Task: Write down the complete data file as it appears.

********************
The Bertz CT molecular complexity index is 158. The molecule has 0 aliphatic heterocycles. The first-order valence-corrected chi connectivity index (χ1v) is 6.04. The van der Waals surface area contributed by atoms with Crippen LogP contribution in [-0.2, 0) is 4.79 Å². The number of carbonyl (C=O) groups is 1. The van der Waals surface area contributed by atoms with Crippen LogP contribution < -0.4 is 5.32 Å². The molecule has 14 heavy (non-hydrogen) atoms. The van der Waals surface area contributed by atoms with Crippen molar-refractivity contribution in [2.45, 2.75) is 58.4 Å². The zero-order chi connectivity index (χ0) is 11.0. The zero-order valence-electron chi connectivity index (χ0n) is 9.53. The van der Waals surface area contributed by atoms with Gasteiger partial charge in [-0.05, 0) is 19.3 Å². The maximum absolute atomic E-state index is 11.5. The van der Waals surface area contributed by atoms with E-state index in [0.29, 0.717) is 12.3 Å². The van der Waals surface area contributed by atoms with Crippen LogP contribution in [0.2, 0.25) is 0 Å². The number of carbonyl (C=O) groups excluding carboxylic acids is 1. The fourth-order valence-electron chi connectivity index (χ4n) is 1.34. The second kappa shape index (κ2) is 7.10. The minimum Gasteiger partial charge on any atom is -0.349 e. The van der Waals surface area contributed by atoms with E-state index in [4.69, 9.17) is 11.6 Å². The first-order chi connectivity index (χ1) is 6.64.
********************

The Bertz CT molecular complexity index is 158. The molecule has 0 aliphatic heterocycles. The first-order valence-corrected chi connectivity index (χ1v) is 6.04. The van der Waals surface area contributed by atoms with Crippen LogP contribution in [-0.2, 0) is 4.79 Å². The number of carbonyl (C=O) groups is 1. The van der Waals surface area contributed by atoms with Crippen LogP contribution < -0.4 is 5.32 Å². The molecule has 14 heavy (non-hydrogen) atoms. The van der Waals surface area contributed by atoms with Crippen molar-refractivity contribution in [2.45, 2.75) is 58.4 Å². The zero-order chi connectivity index (χ0) is 11.0. The zero-order valence-electron chi connectivity index (χ0n) is 9.53. The van der Waals surface area contributed by atoms with Gasteiger partial charge in [-0.05, 0) is 19.3 Å². The maximum absolute atomic E-state index is 11.5. The van der Waals surface area contributed by atoms with E-state index in [0.29, 0.717) is 12.3 Å². The van der Waals surface area contributed by atoms with Crippen LogP contribution in [0.2, 0.25) is 0 Å². The number of carbonyl (C=O) groups excluding carboxylic acids is 1. The fourth-order valence-electron chi connectivity index (χ4n) is 1.34. The second kappa shape index (κ2) is 7.10. The minimum Gasteiger partial charge on any atom is -0.349 e. The van der Waals surface area contributed by atoms with E-state index in [4.69, 9.17) is 11.6 Å². The first-order chi connectivity index (χ1) is 6.64.